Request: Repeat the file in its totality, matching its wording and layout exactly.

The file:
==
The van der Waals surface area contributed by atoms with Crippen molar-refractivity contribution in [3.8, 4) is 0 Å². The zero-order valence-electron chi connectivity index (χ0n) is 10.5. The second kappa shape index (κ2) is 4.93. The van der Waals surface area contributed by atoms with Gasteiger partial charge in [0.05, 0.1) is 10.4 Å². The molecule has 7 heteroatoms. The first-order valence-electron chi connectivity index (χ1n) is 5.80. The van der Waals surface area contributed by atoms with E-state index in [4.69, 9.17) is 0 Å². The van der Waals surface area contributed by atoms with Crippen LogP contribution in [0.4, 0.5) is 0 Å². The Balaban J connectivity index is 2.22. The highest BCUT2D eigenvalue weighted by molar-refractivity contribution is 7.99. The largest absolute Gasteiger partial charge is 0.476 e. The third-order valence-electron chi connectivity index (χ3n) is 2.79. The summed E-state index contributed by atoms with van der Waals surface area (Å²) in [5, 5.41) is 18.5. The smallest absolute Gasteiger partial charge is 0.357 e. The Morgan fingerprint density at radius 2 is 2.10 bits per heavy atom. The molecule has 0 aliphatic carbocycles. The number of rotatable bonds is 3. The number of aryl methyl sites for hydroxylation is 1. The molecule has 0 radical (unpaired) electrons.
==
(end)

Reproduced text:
The van der Waals surface area contributed by atoms with Crippen molar-refractivity contribution in [3.8, 4) is 0 Å². The zero-order valence-electron chi connectivity index (χ0n) is 10.5. The second kappa shape index (κ2) is 4.93. The van der Waals surface area contributed by atoms with Gasteiger partial charge in [0.05, 0.1) is 10.4 Å². The molecule has 7 heteroatoms. The first-order valence-electron chi connectivity index (χ1n) is 5.80. The van der Waals surface area contributed by atoms with E-state index in [4.69, 9.17) is 0 Å². The van der Waals surface area contributed by atoms with Crippen LogP contribution in [0.4, 0.5) is 0 Å². The Balaban J connectivity index is 2.22. The highest BCUT2D eigenvalue weighted by molar-refractivity contribution is 7.99. The largest absolute Gasteiger partial charge is 0.476 e. The third-order valence-electron chi connectivity index (χ3n) is 2.79. The summed E-state index contributed by atoms with van der Waals surface area (Å²) in [5, 5.41) is 18.5. The smallest absolute Gasteiger partial charge is 0.357 e. The Morgan fingerprint density at radius 2 is 2.10 bits per heavy atom. The molecule has 0 aliphatic carbocycles. The number of rotatable bonds is 3. The number of aryl methyl sites for hydroxylation is 1. The molecule has 0 radical (unpaired) electrons.